There’s a lot of content out there. And this is where IFTTT comes into the picture. Whenever we “like” or “favorite” content from one of museum accounts on these platforms, ITFFF automatically adds the picture or video to our Tumblr queue and it becomes part of the collection. Simple as that!
At the moment I’m not informing people (other than “liking”) nor asking for their permission to include their photos on the Tumblr. Should I be doing this? I do make sure to link back to the original content and include the original description, and in today’s sharing culture isn’t that more or less acceptable? On the other hand, I guess a simple “We like your photo, mind if we feature it on our Tumblr?” could also work. It does make the process a bit more time-consuming, but on the other hand I wouldn’t like to upset anyone.
What do you think of this idea? Any other platforms or hashtags we should be following?
(thanks to Victoria Pearce from the the Horniman Museum and Gardens for sharing the idea of using IFTTT with Tumblr)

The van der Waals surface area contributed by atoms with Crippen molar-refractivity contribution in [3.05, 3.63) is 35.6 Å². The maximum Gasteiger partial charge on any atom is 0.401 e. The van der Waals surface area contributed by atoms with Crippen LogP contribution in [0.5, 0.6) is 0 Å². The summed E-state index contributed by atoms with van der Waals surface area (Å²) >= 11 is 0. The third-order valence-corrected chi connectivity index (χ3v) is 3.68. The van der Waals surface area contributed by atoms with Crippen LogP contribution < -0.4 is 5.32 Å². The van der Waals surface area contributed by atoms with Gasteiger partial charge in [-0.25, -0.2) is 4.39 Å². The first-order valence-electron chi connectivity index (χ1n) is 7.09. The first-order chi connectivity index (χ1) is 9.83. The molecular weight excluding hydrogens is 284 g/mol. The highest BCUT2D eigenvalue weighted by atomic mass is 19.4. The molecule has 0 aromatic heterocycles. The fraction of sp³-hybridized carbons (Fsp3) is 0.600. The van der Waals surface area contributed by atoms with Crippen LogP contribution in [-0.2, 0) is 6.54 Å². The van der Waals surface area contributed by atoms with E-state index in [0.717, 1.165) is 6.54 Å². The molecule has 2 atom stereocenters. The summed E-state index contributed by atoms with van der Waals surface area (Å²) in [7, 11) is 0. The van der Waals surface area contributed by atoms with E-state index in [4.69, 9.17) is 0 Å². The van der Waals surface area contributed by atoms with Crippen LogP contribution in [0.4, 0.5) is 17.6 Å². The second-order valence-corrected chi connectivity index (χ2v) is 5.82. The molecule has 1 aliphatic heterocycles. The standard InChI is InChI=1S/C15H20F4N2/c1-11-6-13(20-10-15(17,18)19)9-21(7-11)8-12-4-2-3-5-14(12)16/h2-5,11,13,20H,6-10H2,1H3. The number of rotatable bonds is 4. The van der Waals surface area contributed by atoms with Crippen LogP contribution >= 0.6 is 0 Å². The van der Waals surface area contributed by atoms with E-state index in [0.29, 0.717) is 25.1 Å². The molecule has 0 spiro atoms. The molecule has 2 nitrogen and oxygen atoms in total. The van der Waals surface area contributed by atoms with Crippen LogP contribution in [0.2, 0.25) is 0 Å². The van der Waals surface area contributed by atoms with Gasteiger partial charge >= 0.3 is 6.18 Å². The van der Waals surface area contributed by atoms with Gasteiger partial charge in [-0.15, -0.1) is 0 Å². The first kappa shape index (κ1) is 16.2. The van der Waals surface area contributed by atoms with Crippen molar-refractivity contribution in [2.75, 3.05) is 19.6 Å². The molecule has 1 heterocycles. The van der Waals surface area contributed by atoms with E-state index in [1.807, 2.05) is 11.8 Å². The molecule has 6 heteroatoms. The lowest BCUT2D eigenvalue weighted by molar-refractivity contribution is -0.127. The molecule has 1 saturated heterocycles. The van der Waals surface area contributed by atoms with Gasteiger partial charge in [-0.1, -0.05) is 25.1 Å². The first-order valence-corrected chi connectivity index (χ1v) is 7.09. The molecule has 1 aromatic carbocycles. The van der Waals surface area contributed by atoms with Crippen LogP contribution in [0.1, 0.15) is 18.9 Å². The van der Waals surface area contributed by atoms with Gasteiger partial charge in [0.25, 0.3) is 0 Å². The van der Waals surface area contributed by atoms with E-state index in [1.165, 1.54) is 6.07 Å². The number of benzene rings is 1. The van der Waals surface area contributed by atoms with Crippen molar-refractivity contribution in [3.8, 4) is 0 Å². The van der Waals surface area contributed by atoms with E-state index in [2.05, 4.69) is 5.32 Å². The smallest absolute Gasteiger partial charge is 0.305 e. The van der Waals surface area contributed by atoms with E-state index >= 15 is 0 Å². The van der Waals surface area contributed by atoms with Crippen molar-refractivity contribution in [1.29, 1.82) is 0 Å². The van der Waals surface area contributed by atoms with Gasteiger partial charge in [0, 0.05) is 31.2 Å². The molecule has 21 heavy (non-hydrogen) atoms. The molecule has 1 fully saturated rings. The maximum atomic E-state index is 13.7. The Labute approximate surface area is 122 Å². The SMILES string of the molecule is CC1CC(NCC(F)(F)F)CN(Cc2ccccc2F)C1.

This semester I’m offering a new course, Improving the Past [syllabus], that is another attempt on my part to capitalize on what we’ve learned from recent research about how young people use digital media. Last year I wrote a series of posts I called The History Curriculum in 2023 in which I argued that within a decade we should be focusing our teaching around four key areas of skill: making, mining, marking, and mashing. Improving the Past takes on the first and last of these criteria.
Last year my department decided that I couldn’t teach my admittedly controversial course, Lying About the Past, in its full form and I chose not to teach it in the version our undergraduate committee proposed, one that would limit my students’ creative endeavor to the confines of our classroom. Because that course had generated so much student enthusiasm, I started thinking about ways to capture that enthusiasm that would also be acceptable to my colleagues. A close friend and former George Mason colleague helped me clarify my thinking on this and had several fantastic suggestions, one of which morphed into the current course.